WHO Director Overseeing Coronavirus Response Covered Up Cholera Epidemics In 2013

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A week after a mysterious virus began to spread in China, the State Department enacted a level 4 travel advisory against the country on Thursday night.

Citing the Coronavirus outbreak, the State Department advised U.S. citizens to not travel to China for any reason – and for anyone currently in China to leave as soon as possible.

The State Department’s decision comes on the heels of the World Health Organization declaring the Coronavirus a global emergency. The declaration from the WHO seems suspiciously delayed – announced a full week after the virus accelerated spread in China.

However, if you look closer at the organization and its director, the head-scratching decision to wait so long starts to make sense.

To begin, Tedros Adhanom Ghebreyesus covered up cholera outbreaks in his home country of Ethiopia. As reported by the New York Times all the way back in 2017, Ethiopian officials pressured aid agencies to avoid using “cholera” to describe outbreaks and to not report the number of people affected. Sound familiar?

Cholera bacteria were found in stool samples tested by outside experts. According to the United Nations, more assistance could have been focused on Ethiopia if the truth had been told.

Tedros claims that outbreaks that happened in 2006, 2009, and 2011 were only “acute watery diarrhea” in remote locations where lab testing was “difficult”. Per the New York Times, “Testing for Vibrio cholerae bacteria, which cause cholera, is simple and takes less than two days“.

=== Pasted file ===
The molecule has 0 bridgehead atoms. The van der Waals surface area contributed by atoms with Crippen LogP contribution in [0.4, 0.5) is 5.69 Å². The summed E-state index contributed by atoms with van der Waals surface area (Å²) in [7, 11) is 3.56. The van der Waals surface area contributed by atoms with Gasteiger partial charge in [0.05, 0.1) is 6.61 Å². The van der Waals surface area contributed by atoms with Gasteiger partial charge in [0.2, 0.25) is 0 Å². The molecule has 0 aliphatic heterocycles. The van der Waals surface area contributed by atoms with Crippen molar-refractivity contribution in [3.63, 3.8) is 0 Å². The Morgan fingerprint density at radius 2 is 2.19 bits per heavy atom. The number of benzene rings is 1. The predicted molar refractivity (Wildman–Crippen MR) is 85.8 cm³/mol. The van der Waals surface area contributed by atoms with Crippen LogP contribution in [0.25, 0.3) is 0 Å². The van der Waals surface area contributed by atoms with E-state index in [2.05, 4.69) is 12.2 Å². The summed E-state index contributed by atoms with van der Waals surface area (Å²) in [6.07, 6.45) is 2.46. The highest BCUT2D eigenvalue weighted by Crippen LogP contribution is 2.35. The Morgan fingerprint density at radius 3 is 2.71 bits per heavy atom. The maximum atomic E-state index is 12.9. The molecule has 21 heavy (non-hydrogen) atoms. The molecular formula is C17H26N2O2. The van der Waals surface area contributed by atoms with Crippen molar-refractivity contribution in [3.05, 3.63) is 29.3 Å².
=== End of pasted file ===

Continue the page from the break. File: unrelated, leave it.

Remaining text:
Tedros outright denied the claims he covered up several epidemics – and bear in mind, Tedros is now acting as the director of the WHO. The same institution currently facing the strange and worsening Coronavirus. Another interesting factoid regarding the World Health Organization is that China is the second largest contributor to them for the year of 2020. Having given $28 million dollars to the WHO, China is only outpaced by the U.S. who gave $57 million to the organization.

There also seems to be a clear disconnect between the WHO and the U.S. State Department. The State Department issued a level 4 travel advisory – the highest possible level – warning American citizens to not travel to China. That announcement came just hours after the WHO chief claimed that travel restrictions against China were unnecessary despite the declaration of a global health emergency.

We are playing a tense and excruciating waiting game with lives hanging in the balance to see how the virus continues to fare in China and now, too, worldwide. With the virus appearing to spread more rapidly as time goes on, the WHO’s response has been to sit on their hands, hoping for the virus to stop its spread and simply go away. 

If it continues to accelerate and spread in the other countries that have been confirming cases of the Coronavirus, the plain and obvious question on everyone’s mind will be: could more have been done in the beginning stages of this epidemic to curb it?